PARK SLOPE — A neighborhood boutique is smashing the patriarchy while smashing sales records.
A T-shirt emblazoned with the word "Feminist" in gold foil letters is flying off the shelves at Diana Kane women's shop on Fifth Avenue and President Street, with shoppers snapping up more than 500 since December.
"That's a lot of units for my store, especially in the winter," said owner Diana Kane, who designed the shirt herself. "The response was instantly enthusiastic."
The topical top has touched a nerve at a time when the possibility of the country's first female president looms and some high-profile women have rejected feminism while others have embraced it.
Kane's shirt now has its own hashtag — #feministgold — and celebrities including late night TV host Samantha Bee and actress Sissy Spacek have been photographed wearing it. Supermodel Christy Turlington was spotted wearing one in a yoga class, Kane said, and actress Connie Britton of "Friday Night Lights" and "Nashville" offered the shirt as a prize for winners of a feminism-themed video contest.
Kane's boutique opened 14 years ago and is a go-to spot for Park Slope women looking for understated but on-trend fashions. The shop offers jewelry handmade by Kane as well as a curated selection of clothes by sustainable, small-scale designers. Prices run well over $100 on many pieces.
The no frills Feminist T-shirt is probably the store's biggest selling item ever, Kane said.
Kane, 43, created the shirt after she went searching for a garment with a feminist theme and couldn't find any that suited her style, which she described as leaning toward neutrals with a dash of bling. There's a popular shirt that declares "The Future is Female," but Kane said she didn't feel comfortable wearing that slogan as the mother of two boys.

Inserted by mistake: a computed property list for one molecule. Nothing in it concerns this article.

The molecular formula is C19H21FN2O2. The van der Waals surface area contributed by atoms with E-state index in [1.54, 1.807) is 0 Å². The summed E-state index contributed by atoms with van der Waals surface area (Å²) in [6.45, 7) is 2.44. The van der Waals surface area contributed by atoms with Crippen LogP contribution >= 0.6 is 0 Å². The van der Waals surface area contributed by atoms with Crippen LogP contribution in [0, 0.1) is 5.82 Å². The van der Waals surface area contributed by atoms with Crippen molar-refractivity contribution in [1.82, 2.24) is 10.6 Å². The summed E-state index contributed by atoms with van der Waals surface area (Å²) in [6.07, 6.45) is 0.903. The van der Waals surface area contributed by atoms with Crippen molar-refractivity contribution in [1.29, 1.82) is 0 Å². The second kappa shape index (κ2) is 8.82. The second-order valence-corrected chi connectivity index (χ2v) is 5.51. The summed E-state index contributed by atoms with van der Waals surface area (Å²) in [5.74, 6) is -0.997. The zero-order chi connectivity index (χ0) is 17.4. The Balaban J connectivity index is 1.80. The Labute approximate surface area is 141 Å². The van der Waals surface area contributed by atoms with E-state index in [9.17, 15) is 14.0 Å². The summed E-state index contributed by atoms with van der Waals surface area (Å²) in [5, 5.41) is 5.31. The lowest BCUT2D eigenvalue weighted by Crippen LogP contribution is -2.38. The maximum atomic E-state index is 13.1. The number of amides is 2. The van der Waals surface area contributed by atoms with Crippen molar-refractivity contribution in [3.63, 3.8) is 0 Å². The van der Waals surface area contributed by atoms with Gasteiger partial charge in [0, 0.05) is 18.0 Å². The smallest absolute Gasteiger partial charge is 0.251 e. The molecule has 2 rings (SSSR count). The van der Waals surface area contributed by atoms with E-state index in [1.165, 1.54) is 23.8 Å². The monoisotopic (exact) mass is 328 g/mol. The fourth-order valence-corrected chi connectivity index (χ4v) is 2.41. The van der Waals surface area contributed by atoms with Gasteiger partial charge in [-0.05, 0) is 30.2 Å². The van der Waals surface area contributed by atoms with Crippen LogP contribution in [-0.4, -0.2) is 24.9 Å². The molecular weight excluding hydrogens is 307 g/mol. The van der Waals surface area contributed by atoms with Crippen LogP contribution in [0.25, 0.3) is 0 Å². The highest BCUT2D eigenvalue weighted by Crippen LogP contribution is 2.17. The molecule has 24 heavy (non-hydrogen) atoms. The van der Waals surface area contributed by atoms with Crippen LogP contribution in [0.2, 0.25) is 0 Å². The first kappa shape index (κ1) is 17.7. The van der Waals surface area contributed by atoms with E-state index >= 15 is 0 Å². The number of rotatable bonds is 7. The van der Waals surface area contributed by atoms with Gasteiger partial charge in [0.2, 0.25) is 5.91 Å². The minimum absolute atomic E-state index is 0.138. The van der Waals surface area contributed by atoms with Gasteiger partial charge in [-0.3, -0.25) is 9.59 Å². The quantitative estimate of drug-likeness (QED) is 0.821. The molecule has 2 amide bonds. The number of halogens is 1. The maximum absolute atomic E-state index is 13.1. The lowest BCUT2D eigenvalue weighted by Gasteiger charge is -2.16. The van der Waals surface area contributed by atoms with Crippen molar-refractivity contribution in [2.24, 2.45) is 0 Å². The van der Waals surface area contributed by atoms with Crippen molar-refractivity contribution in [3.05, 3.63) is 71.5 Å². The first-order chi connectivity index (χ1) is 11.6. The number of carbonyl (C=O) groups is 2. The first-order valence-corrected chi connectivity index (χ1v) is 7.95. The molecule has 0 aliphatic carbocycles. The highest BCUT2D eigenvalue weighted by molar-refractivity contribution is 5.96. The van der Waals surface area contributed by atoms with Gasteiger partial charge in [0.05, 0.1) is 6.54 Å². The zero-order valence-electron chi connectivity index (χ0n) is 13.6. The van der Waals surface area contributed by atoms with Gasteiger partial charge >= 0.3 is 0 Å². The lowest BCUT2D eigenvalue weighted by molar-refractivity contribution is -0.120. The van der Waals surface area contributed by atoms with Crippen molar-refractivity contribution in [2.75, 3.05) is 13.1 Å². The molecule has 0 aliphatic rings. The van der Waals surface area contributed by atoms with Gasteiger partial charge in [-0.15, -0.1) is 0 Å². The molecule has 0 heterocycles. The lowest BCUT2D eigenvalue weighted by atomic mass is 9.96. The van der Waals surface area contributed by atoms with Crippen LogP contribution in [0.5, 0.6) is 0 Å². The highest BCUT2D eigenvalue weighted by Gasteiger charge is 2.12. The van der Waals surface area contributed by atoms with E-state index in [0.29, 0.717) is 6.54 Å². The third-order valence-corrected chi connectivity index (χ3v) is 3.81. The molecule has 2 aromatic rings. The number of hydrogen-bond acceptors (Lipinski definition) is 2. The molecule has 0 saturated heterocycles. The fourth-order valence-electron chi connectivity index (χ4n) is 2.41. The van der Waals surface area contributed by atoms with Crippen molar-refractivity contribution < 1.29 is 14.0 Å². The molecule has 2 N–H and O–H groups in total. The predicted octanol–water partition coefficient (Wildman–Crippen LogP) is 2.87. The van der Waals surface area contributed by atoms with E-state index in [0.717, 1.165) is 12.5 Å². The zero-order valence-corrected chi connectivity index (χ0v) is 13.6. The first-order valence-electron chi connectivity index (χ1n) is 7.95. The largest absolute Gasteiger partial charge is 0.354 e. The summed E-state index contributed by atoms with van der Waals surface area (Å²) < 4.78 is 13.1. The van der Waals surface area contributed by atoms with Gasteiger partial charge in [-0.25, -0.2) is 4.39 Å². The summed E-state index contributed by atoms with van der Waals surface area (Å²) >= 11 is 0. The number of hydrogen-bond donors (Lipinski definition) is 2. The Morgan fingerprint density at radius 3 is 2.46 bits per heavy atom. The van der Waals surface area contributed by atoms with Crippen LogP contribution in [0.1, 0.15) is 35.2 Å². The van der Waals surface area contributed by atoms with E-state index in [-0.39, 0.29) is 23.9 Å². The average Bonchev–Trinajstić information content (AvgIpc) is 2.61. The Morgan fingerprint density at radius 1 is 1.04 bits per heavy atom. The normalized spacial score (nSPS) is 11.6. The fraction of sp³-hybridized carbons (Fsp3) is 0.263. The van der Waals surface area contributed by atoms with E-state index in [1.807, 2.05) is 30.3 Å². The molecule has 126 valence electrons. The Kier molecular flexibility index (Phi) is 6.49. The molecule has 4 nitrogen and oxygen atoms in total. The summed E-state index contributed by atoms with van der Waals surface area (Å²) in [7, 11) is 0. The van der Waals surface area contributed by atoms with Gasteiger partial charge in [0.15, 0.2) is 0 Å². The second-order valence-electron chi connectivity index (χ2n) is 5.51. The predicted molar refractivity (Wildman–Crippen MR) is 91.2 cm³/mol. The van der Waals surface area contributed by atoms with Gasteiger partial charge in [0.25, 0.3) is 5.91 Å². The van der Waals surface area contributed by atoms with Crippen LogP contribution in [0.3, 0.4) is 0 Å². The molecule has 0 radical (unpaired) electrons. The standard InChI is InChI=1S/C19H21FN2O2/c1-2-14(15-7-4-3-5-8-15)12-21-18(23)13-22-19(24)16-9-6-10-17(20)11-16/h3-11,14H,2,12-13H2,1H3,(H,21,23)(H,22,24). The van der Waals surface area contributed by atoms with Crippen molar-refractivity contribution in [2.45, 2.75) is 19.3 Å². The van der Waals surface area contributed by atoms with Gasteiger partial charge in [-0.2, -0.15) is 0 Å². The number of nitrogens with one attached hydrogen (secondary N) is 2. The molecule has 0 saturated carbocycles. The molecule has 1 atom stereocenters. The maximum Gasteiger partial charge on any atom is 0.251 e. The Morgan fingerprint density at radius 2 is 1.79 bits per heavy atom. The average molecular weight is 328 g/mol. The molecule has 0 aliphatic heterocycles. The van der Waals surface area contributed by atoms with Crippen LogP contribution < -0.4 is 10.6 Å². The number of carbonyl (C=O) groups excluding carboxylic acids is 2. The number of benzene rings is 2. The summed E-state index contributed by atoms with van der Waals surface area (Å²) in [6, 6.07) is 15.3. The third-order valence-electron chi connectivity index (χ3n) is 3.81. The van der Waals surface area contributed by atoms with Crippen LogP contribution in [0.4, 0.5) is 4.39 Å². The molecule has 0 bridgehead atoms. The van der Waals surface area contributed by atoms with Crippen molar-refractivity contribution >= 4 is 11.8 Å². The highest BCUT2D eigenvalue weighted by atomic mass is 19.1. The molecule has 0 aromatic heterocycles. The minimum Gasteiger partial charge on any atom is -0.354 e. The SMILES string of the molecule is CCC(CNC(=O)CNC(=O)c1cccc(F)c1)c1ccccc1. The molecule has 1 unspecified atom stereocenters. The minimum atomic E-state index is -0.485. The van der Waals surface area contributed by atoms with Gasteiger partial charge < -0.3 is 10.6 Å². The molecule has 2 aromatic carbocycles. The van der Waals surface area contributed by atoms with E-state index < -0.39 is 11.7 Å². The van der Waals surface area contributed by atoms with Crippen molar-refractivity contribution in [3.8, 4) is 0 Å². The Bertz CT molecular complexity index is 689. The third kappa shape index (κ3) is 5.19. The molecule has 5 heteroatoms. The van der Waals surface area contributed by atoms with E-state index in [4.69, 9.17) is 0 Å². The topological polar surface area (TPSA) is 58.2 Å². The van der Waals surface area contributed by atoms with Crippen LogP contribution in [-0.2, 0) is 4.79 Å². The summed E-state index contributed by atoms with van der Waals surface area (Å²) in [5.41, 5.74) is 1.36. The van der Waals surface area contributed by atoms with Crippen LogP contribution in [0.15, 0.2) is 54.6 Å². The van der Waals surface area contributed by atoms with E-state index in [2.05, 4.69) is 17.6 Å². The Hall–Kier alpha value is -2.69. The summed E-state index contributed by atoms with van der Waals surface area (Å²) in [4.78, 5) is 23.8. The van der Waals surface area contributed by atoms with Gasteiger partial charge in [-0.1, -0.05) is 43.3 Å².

Kane said she was inspired to make her own feminist T-shirt in part by the Black Lives Matter movement and the writings of feminist author Roxane Gay.
"I found it disturbing that it's still such an issue," Kane said of women's equality. "When you discover that 83 percent of Congress is male [the current figure is 80 percent], you realize that the representation is still so unequal. It felt like it was important to me to put my values on my chest."
Kane's shirt comes in women's and unisex sizes and is available for adults in a $35 short-sleeve version and a $60 long-sleeve version. The shirt has sold well across the age spectrum, Kane said, appealing to both seasoned bra burners and tweens. The $25 children's version (in 100 percent organic cotton) is a hit with little women's libbers at Park Slope's M.S. 51, Kane said.
"I think it's sort of the bat mitzvah gift of the season," Kane said.
Both of Kane's young sons own the shirt, and Kane described hearing her 8-year-old boy describe what feminism is to another kid as "one of the high points of my parenting life."
This past Sunday, Kane unveiled a tank top version for the summer and is working on getting a baby onesie in the store, but has been slowed because she wanted to find a vendor that makes one in 100 percent organic cotton.
Earlier this month Kane added a charity component to the shirt sales and started donating a portion of proceeds to the Brooklyn-based nonprofit Girls for Gender Equity.
Kane said she's heard only a smattering of negative responses to the shirt.
"Every now and then people come in and they’re like, 'I would never wear that,'" Kane said with a chuckle. "I just let it go by. The response from men is a little mixed. Some of them are like 'Hell yeah, I’m a feminist!' and others are like, 'But what about us?'"